Lamborghini president and CEO Stephan Winkelmann took to the (virtual) stage to present Direzione Cor Tauri—Italian for “Toward Cor Tauri.” Named after the brightest star in the Taurus constellation, Cor Tauri is the three-phase road map for the company’s future and its goal to reduce overall carbon emissions. It’s currently the brand’s largest investment in its entire history, where €1.5 billion (P87.68 billion) will be spent over four years in the push for electrification.
The Cor Tauri road map is now in its first phase dubbed “celebrating the combustion engine.” Scheduled from 2021 to 2022, this stage has seen the debut of several new cars with internal-combustion engines like the Urus and the Sián. The latter, in particular, is one of the first vehicles in the company to receive some form of electrification (using supercapacitors). This year will also see two new products with V12 powerplants.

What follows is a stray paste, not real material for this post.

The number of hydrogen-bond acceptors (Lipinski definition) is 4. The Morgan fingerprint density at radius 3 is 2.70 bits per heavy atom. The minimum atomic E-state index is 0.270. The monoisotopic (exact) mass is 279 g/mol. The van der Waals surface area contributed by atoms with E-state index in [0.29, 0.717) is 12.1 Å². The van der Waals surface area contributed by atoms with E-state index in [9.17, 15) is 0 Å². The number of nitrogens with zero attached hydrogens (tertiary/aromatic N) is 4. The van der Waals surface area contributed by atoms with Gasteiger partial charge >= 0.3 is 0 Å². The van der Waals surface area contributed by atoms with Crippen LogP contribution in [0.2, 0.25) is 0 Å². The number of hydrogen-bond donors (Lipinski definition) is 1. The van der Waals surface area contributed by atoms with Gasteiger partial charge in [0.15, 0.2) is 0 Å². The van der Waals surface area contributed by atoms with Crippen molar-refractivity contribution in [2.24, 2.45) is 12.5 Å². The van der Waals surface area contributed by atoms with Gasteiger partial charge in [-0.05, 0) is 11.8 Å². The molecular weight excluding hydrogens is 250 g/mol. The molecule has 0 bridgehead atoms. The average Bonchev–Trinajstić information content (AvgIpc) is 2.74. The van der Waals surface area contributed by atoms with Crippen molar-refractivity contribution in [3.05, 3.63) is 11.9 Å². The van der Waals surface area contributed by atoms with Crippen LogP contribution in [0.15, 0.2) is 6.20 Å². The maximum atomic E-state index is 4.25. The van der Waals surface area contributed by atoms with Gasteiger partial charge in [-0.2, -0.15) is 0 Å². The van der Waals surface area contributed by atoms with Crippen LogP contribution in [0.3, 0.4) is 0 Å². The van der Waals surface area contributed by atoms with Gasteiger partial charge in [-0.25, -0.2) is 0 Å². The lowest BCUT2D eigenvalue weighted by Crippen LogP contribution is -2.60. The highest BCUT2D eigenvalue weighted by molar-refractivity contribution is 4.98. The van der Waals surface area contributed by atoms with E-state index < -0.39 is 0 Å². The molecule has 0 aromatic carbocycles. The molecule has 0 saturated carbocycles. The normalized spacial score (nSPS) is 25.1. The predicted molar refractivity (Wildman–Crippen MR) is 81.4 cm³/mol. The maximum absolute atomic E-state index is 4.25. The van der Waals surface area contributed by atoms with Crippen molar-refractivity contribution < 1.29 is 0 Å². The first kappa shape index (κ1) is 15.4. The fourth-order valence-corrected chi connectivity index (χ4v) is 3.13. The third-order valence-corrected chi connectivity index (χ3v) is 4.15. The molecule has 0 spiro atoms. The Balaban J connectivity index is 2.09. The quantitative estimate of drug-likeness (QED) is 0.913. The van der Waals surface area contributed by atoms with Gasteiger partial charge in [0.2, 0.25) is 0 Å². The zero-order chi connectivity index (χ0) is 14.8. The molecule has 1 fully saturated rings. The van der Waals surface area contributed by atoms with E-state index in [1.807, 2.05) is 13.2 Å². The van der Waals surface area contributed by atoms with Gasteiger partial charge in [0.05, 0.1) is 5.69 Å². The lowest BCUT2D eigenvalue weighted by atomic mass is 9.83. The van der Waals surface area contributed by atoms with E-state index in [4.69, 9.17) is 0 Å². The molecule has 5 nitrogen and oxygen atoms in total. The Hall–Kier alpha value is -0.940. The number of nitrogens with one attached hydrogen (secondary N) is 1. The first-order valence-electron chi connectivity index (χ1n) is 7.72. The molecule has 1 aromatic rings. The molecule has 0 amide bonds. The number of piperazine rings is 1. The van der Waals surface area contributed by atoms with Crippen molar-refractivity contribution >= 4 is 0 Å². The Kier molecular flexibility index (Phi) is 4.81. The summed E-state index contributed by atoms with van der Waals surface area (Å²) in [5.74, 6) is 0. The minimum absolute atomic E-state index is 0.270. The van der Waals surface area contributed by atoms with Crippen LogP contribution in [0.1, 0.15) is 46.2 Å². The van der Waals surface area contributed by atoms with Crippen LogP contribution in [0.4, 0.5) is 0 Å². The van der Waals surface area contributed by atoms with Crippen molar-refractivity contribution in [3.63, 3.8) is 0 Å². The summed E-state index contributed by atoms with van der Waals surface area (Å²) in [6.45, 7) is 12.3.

The second stage is called “hybrid transition,” which starts in 2023 and concludes in 2024. This is when Lamborghini will introduce its first hybrid production car. In addition, electrification will be applied to the brand’s entire range by 2024. Of course, they’ll still be high-performance monsters. But the technical focus is now on new technologies and materials to compensate for the added weight of batteries. In this phase, one of Lamborghini’s internal targets is to produce 50% less carbon emissions by the start of 2025.
The last phase will be marked by the unveiling of the first “fully electric Lamborghini.” There are no concrete dates, but the car is expected be ready by the second half of this decade. The brand envisions a fully electrified lineup that offers the same performance and styling that we’ve come to expect from past Raging Bulls. The future is electric, and Lamborghini is taking its first steps to embrace it.